John W. Ritenbaugh
Image and Likeness of God (Part 3)


 

1 Corinthians 15:36-37

Paul says a change will take place, and he refers again to what comes out of the grave being a body—a spirit body.

John W. Ritenbaugh
Image and Likeness of God (Part 1)


 

1 Corinthians 15:39-40

There is no question in Paul's mind that there are celestial bodies. What is a celestial body? Many Bibles translate "celestial" as "heavenly." Paul is speaking about spirit bodies. He says plainly that spirits have bodies.

John W. Ritenbaugh
Image and Likeness of God (Part 1)


 

1 Corinthians 15:41

All things in creation have bodies designed for their purpose in creation. And though there are similarities in design, they are different because of function. Notice how often the word "body" appears in this context, and within its purview, the cherubim, seraphim, and angels are included.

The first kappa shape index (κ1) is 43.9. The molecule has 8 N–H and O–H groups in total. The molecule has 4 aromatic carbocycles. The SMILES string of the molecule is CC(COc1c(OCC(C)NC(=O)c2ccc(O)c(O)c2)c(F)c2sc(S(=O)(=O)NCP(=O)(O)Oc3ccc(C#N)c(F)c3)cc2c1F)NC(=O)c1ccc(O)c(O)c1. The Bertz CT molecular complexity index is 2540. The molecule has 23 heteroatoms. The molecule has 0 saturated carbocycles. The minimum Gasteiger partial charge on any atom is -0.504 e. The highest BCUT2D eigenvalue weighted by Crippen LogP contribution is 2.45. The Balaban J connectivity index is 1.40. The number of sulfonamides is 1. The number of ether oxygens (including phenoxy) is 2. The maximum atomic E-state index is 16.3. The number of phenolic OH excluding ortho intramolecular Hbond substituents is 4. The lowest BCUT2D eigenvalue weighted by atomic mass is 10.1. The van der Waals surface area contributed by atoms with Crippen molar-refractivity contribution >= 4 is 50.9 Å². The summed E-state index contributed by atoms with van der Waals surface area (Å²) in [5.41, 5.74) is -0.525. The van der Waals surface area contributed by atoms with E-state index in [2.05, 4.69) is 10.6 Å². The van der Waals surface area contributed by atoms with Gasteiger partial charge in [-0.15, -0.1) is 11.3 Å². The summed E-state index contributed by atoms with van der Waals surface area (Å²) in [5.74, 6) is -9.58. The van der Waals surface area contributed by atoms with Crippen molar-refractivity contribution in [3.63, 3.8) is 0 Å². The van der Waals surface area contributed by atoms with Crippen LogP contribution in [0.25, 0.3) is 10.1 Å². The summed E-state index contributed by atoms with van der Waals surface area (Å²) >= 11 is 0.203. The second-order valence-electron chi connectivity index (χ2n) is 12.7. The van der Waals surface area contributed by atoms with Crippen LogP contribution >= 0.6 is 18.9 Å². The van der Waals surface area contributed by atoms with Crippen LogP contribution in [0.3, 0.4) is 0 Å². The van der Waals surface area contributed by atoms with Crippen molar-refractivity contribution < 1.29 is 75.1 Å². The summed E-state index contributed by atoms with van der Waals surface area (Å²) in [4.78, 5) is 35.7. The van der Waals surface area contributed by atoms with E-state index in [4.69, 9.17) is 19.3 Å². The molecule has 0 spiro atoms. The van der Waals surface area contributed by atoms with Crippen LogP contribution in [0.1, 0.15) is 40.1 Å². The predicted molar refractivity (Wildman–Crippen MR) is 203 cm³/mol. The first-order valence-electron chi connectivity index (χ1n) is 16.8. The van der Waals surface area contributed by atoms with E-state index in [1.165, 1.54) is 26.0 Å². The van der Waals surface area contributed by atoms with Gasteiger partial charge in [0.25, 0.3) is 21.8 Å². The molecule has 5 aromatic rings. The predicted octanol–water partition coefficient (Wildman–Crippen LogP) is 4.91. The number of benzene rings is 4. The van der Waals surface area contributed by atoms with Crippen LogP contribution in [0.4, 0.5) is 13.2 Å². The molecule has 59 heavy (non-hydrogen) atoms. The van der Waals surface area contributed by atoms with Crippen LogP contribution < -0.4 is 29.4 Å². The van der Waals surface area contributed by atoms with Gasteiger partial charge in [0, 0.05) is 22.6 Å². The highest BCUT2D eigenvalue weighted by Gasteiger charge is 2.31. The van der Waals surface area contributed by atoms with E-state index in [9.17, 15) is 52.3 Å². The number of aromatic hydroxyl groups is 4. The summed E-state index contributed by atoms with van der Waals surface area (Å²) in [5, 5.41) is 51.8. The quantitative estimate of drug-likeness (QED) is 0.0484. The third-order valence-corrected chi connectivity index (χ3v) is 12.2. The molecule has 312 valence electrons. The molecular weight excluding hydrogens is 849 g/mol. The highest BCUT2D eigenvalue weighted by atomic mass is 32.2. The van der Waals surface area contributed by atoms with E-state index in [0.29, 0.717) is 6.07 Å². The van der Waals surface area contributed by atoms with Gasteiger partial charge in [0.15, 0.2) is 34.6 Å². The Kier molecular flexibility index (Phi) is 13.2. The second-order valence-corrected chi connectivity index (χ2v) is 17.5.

John W. Ritenbaugh
Image and Likeness of God (Part 1)


 

2 Corinthians 3:17

In this verse, which refers directly to Jesus Christ, "spirit" is used in the sense of composition. But just because the Father and the Son are composed of spirit does not mean they have no form. If they had no form, how could the Bible honestly say that humans were created in the image of God (Genesis 1:26)? They do have form. Physically, we are in Their image.

John W. Ritenbaugh
The Holy Spirit and the Trinity (Part 1)


 

Galatians 3:25